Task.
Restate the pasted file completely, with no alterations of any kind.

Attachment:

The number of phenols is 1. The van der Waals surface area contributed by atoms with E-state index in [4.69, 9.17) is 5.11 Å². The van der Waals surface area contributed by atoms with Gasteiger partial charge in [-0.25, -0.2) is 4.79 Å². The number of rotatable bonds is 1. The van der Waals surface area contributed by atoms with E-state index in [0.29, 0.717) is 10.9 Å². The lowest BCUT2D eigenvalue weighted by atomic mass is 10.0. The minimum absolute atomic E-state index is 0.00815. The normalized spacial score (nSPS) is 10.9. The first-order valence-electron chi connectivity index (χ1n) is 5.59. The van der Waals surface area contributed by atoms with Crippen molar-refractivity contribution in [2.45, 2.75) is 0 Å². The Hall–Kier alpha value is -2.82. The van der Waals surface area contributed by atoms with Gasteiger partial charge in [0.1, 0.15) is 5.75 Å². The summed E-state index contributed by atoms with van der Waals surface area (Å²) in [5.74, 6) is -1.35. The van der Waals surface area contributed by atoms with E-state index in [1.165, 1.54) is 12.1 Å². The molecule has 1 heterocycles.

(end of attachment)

The number of phenols is 1. The van der Waals surface area contributed by atoms with E-state index in [4.69, 9.17) is 5.11 Å². The van der Waals surface area contributed by atoms with Gasteiger partial charge in [-0.25, -0.2) is 4.79 Å². The number of rotatable bonds is 1. The van der Waals surface area contributed by atoms with E-state index in [0.29, 0.717) is 10.9 Å². The lowest BCUT2D eigenvalue weighted by atomic mass is 10.0. The minimum absolute atomic E-state index is 0.00815. The normalized spacial score (nSPS) is 10.9. The first-order valence-electron chi connectivity index (χ1n) is 5.59. The van der Waals surface area contributed by atoms with Crippen molar-refractivity contribution in [2.45, 2.75) is 0 Å². The Hall–Kier alpha value is -2.82. The van der Waals surface area contributed by atoms with Gasteiger partial charge in [0.1, 0.15) is 5.75 Å². The summed E-state index contributed by atoms with van der Waals surface area (Å²) in [5.74, 6) is -1.35. The van der Waals surface area contributed by atoms with E-state index in [1.165, 1.54) is 12.1 Å². The molecule has 1 heterocycles.